RE: About tests 37-41 (headers)

Answering your example:

The relationship of the last heading in document 1 and the first heading 
in document 2 is that the first in document 2 should be "prior or equal" 
to the last heading in document 1. So, if the last heading in document 1 
is, let's say h4, then the first heading of document 2 should be h1, h2, 
h3 or h4 (in my opinion it should be the same level as the "top" header 
from document 1). It could also be an h5, but if that happens, we would 
infer that document 2 is a part of document 1. It should not be an h6.

However, I must say that the concept of two documents inside a same page 
is quite ambiguous and relies on semantics difficult to be expressed. What 
we really have is a document tree being formed by different subtrees. I 
agree that some subtrees (subdocuments) might have more semantic meaning 
than others, but structure should affect all of them as well as the whole 
page/document too. So, your example, in order to be OK, should:

* Have well structured sub-document1 and sub-document2
* Both sub-documents or snippets or subtrees should be compounded in a way 
that the final result (the whole page or any other subdocument) is also 
well structured.

I assume that headings might have the following meanings:

1.- h1-h6 as chapter, section, subsection, subsubsection ...
2.- Or h1-h6 as title, chapter, section, subsection, subsubsection, ...

Best regards.

Vicente Luque Centeno
Dep. Ingeniería Telemática
Universidad Carlos III de Madrid

On Sun, 26 Feb 2006, Jim Thatcher wrote:

> Let me try a different argument - I think my "areas" concept was too
> nebulous. My contention is that those who argue for an allowed heading
> structure are thinking of a single structured document, where for example,
> the concept of "preceding header" is obvious.
> What about this case? I have a web page which consists of exactly two well
> structured documents - well structured in your sense. Document one is on the
> left side; document two is on the right side (a newspaper site might have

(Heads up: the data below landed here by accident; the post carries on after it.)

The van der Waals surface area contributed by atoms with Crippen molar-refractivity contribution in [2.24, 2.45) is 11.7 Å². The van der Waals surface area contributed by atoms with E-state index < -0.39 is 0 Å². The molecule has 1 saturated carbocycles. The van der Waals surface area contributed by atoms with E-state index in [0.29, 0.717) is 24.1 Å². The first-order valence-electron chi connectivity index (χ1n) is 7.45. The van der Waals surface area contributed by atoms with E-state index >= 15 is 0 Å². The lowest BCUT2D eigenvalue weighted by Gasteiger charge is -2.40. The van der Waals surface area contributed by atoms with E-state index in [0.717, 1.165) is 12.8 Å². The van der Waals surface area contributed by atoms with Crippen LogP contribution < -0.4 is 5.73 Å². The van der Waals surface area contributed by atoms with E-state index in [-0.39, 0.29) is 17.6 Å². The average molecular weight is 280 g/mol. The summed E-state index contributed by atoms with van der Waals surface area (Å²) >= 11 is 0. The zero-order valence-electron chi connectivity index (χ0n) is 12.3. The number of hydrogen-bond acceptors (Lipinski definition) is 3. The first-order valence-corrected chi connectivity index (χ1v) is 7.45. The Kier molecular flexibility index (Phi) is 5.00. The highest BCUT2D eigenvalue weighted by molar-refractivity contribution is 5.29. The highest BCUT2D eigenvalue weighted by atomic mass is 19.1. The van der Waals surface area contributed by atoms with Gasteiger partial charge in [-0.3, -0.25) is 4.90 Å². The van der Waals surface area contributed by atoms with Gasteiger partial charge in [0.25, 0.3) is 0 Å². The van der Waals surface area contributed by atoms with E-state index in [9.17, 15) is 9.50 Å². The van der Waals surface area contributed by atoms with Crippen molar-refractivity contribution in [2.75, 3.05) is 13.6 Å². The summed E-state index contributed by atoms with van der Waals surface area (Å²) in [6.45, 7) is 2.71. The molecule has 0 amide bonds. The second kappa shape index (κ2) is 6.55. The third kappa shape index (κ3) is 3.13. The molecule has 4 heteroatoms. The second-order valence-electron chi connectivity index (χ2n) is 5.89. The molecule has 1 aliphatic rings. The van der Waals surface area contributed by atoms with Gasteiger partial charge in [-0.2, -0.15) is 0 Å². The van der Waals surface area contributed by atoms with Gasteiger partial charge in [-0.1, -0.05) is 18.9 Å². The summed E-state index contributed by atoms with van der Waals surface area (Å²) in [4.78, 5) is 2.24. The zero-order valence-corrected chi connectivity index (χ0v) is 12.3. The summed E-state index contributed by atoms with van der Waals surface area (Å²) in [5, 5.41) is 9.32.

> something like this). For specifics, let's say I did this with a table
> (shame!) so Document one is in the first cell and Document two is in the
> second cell.
> What is the relationship of the last heading in document 1 and the first in
> document 2? If that relation ship is "precedes" then I think the whole
> proposed structure at the beginning of this thread falls apart. If the
> relationship is not "precedes" then ... well, I don't know!
> Jim
> Accessibility Consulting:
> 512-306-0931
> -----Original Message-----
> From: Vicente Luque Centeno []
> Sent: Sunday, February 26, 2006 6:23 AM
> To: Jim Thatcher
> Cc: 'Johannes Koch'; 'WCAG';
> Subject: RE: About tests 37-41 (headers)
>>>> With CSS positioning the
>>>> areas can be in any order.
>>> They can _appear_ (visually) in any order. But there is still a linear
>>> order when reading the document linearly.
>> I am not being clear, again. What I called the areas could be (in some
>> circumstances) in any linearized (or source code) order what so ever and
> as
>> a consequence any last heading of one area could precede any area's first
>> heading.
> I am afraid that's only possible using CSS, and documents should still be
> readable without CSS. So, any re-order in the position made by a CSS
> should not discourage from having well structured documents anyway. No
> matter how linearization or renderization is done. The issue is to have
> well structured documents. They might be rendered in any order, of course,
> but structure is more important than renderization.
>> Jim
>> Accessibility Consulting:
>> 512-306-0931
>> -----Original Message-----
>> From: [] On
> Behalf
>> Of Johannes Koch
>> Sent: Tuesday, February 21, 2006 3:18 AM
>> To: 'WCAG'
>> Subject: Re: About tests 37-41 (headers)
>> Jim Thatcher wrote:
>>> I don't know what Ben's Navigation bar example is, but I suspect it is
>>> related to what I want to say. I believe that any restriction on allowed
>>> order of heading tags is wrong and based on an old fashioned (linear)
> view
>>> of a web page as a paper document. But web pages have many levels (areas)
>> of
>>> structure, Navigation bars, left or right navigation or advertising areas
>> or
>>> link areas, and, say, main content area(s). Different visually styled
>> "area
>>> headings" and "section headings" will/should appear in any and all of
>> these
>>> (perhaps in each area well structured). When you put these major sections
>>> together, there is no requirement and no predicting how the last heading
>> in
>>> one area relates to the first in another area.
>> But does it make sense to have an h2 followed by an h5 _within_ one of
>> these "areas"?
>>> With CSS positioning the
>>> areas can be in any order.
>> They can _appear_ (visually) in any order. But there is still a linear
>> order when reading the document linearly.
>> --
>> Johannes Koch
>> In te domine speravi; non confundar in aeternum.
>>                             (Te Deum, 4th cent.)

Received on Sunday, 26 February 2006 15:29:15 UTC